The city of Kennewick’s right to ban recreational marijuana businesses inside city limits has been upheld.
Benton County Superior Court Judge Vic VanderSchoor decided Friday that Kennewick’s zoning ordinance defining pot businesses as a prohibited use is constitutional and is not preempted by state law.
Tad Seaton, one of the owners of Americanna Weed, did not take VanderSchoor’s decision well. After being asked by the bailiff to watch his mouth, he stormed out of the courtroom and added, “It’s f------ b-------.”
Americanna Weed was among the companies chosen in a lottery for the first shot at limited retail licenses in Kennewick. It sued the city toward the end of August, before the city council took its vote to permanently ban pot-related businesses.
Americanna Weed asked the judge to declare Kennewick’s ban on marijuana businesses unconstitutional. Elizabeth Hallock, the company’s attorney, said the city should not be allowed to ignore the will of the voters who approved Initiative 502.
The city should not be able to obstruct a legal, state-licensed industry, said Hallock, who also owns Stonehenge Cannabis, a retail marijuana store in Murdock, Wash.
Cynthia Ventura of Everett, who owns Americanna Weed along with her husband, Seaton, wrote in court documents that the two were active in the city’s planning process and offered to pay a higher business licensing fee of $5,000 based on fees Nevada set for its new medical marijuana system. She has been renting a location in Kennewick since December as part of the requirements for her to qualify to receive a state license.
“In effect, I am providing a social service for my state and my community by diverting sales from the black market at great financial expense to me personally,” Ventura wrote.
I-502, state law and Liquor Control Board rules do not include anything that entitles a business to open a retail marijuana store, said Lisa Beaton, Kennewick city attorney. She pointed out that the Liquor Control Board was not part of the lawsuit and had not claimed that Kennewick was thwarting the state’s system for legal recreational marijuana.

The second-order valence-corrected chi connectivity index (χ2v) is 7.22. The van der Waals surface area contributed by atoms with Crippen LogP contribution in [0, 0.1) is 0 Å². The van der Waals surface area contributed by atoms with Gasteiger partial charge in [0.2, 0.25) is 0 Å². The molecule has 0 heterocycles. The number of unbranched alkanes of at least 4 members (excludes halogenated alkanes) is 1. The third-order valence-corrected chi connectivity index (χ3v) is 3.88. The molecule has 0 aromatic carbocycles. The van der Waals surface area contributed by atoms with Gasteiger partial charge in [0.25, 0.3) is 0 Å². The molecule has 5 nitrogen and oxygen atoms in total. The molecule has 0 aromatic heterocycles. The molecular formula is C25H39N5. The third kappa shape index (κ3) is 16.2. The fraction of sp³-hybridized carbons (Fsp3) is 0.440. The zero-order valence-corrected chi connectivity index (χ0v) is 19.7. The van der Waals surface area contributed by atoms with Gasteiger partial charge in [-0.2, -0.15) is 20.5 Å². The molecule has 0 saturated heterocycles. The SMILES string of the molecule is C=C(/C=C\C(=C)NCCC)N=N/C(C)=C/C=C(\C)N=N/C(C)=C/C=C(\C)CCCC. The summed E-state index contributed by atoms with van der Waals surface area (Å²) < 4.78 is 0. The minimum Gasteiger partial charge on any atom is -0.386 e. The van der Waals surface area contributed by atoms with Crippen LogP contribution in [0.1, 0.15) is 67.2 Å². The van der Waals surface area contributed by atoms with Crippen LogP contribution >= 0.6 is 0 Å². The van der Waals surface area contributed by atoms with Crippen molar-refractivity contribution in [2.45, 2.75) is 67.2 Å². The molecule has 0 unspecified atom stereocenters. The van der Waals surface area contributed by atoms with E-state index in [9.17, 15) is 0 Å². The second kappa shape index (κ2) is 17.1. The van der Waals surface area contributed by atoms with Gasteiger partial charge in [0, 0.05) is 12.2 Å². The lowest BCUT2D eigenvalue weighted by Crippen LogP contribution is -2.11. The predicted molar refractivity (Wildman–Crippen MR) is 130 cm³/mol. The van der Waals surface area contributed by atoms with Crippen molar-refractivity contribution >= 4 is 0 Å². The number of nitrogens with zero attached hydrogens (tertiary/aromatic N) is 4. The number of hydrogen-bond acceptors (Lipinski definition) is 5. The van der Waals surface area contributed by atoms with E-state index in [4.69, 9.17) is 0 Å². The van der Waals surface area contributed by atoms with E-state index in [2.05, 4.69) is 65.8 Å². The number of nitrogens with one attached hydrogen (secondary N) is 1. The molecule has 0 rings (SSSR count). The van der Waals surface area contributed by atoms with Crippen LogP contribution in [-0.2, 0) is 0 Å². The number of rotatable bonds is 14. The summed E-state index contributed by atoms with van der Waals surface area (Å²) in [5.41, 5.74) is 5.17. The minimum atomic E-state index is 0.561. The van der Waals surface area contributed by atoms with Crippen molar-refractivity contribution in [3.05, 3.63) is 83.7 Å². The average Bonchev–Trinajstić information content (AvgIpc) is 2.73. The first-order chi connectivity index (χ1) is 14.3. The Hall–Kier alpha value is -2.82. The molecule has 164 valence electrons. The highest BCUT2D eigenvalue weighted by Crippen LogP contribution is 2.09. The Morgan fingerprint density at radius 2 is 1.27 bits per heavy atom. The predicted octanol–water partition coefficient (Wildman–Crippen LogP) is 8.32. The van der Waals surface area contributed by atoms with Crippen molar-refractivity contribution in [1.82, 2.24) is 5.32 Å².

The city relied on the state attorney general’s opinion that local governments have the right to ban marijuana-related businesses. The attorney general’s office intervened in the case on behalf of the city.
VanderSchoor is the third superior court judge to agree with the state attorney general’s opinion. Judges in Pierce and Chelan county superior courts have upheld that I-502 does not prevent cities from banning legal marijuana businesses.
“As I have said from the beginning, the drafters of Initiative 502 could have required local jurisdictions to allow the sale of recreational marijuana,” Attorney General Bob Ferguson said in a statement. “It could have been done in a single sentence, but it was not. Now it is up to the Legislature to decide whether to require local governments to allow for the sale of marijuana.”
There is a fourth case in Pierce County arguing that jurisdictions are preempted from banning marijuana businesses, Ferguson told the Herald. No hearing has been set in that case, which his office also has intervened in.
“We are intervening in any case that brings up this issue,” he said.
While some argue that Washington should force every jurisdiction to allow recreational marijuana businesses, that would be inconsistent with state law and what other states have done, Ferguson said. The three other states that have legalized marijuana sales — Colorado, Oregon and Alaska — all have a provision that allows jurisdictions to opt out.
The Liquor Control Board can set a maximum, but it doesn’t have the authority to make cities or counties accept a specific number of marijuana businesses or any at all, said Jeffrey Even, deputy solicitor general, in court Friday.
The Legislature had opportunity during its last session to amend state law, but did not do anything to overturn the attorney general’s opinion, Beaton wrote in court documents. In the past, courts have found that means legislators have consented to that opinion.
VanderSchoor told Hallock he based his decision on the briefs filed in the case. She had asked him if he planned to explain his decision. He said no.
Americanna also has claimed Kennewick’s marijuana business ban is discriminatory. VanderSchoor did not rule on the discrimination claims Friday. The city has asked the court to deny those claims.
“The white city council of Kennewick does not want visibly public marijuana sales in traditionally white, commercial neighborhoods, yet is content to have the visibly public, unregulated sales of unsafe marijuana products continue and compound in minority neighborhoods,” Hallock said in court documents.
Kennewick says Americanna Weed lacks standing to sue for discrimination, since the company is not an organization or a representative of minority adults and children in the Tri-Cities, according to court documents. Beaton wrote that the company has failed to show how the city’s zoning ordinance discriminates against them specifically since the ban is on all marijuana businesses, regardless of race, gender or anything else.
Kennewick’s motion for summary judgment is expected to be heard on Dec. 5.